Monday, September 23, 2013

In the auction room nobody can hear you scream

A waking nightmare for public art museums is the suggestion that they might be using public money to advance private gain. To that end they are pretty careful to ensure that people don’t lend paintings to them and then use the exhibition to promote the work they own. It's not clear how much being in a public museum exhibition does affect value but the institutions certainly believe it does and the importance that artists put on their work being in public collections gives some credence to the idea.

So there must have been some fast in-takes of air when Webb’s started promoting their next premium auction in their catalogues and online noting that the featured work “is currently exhibited at City Gallery, Wellington, Shane Cotton: The Hanging Sky, until 6 October”. And there it was full page. Shane Cotton’s The painted bird, 2010. This is the same work that is featured on the banner currently hanging outside the City Gallery and on the cover of the luxurious publication that accompanies the show.

The work was purchased three years ago at the Anna Schwartz Gallery in Sydney from the exhibition Shane Cotton: smashed myth in which Cotton spectacularly filled Schwartz's enormous space in an old railyards building known as Carriageworks. We happened to be there when the sale was made and the obviously super rich I'll-buy-the-painting guy told us that he didn’t have a wall big enough for this work so he'd have to build something for it. We were impressed but clearly it never happened and now the painting's on the block rather than on the wall.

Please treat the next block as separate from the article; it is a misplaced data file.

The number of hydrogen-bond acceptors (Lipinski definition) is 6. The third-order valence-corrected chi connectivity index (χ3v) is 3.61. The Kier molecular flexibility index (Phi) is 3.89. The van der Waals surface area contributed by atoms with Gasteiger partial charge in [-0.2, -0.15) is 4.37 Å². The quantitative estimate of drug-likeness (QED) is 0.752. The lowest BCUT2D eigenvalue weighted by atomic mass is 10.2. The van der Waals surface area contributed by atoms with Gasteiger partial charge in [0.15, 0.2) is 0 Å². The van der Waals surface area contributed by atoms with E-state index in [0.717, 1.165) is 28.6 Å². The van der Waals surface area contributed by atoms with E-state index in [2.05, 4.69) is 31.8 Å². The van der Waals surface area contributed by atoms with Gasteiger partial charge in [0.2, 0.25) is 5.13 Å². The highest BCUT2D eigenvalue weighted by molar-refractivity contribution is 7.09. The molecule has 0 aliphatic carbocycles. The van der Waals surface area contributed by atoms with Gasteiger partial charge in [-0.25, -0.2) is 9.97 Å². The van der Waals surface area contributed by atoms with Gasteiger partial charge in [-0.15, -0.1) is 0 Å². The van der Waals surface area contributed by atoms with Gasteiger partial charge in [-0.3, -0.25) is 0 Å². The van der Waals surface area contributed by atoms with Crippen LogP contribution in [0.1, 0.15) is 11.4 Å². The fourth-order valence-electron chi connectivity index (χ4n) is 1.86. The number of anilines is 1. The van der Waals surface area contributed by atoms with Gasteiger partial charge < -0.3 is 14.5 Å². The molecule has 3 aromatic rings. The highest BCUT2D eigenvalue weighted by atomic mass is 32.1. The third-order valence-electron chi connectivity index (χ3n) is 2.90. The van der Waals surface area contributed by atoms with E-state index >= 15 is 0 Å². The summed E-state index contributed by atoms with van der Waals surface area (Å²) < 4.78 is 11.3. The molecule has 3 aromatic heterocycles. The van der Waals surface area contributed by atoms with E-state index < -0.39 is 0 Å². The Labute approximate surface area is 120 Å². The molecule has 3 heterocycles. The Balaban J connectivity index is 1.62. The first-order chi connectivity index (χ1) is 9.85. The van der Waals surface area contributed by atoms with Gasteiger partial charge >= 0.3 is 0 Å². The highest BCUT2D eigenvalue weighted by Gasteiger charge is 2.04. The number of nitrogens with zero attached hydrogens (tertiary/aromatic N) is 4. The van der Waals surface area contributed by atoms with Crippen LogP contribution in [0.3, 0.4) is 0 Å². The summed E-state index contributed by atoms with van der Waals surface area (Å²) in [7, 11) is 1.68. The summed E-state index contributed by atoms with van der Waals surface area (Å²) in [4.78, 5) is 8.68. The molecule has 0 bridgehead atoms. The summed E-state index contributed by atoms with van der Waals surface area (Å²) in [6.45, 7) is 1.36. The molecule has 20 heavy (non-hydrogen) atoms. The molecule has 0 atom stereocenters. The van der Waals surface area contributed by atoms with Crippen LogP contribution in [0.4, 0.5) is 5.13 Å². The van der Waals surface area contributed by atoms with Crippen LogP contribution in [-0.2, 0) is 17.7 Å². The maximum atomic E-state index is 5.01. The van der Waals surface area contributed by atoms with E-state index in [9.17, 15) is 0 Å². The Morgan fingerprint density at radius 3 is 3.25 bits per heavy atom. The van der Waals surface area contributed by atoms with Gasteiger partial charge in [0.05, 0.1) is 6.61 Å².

Given the original price (around $A90,000 or $NZ110,000 at the time from memory), the low estimate of $120,000 at auction minus the seller’s commissions and so forth doesn’t seem to make much sense in terms of making a quick killer-profit, but maybe having it featured as the icon work in a trans-Tasman survey exhibition will justify the public museums' fears and fly right through the roof.

Images: The painted bird features in Webb's upcoming auction top and at Wellington's City Gallery bottom.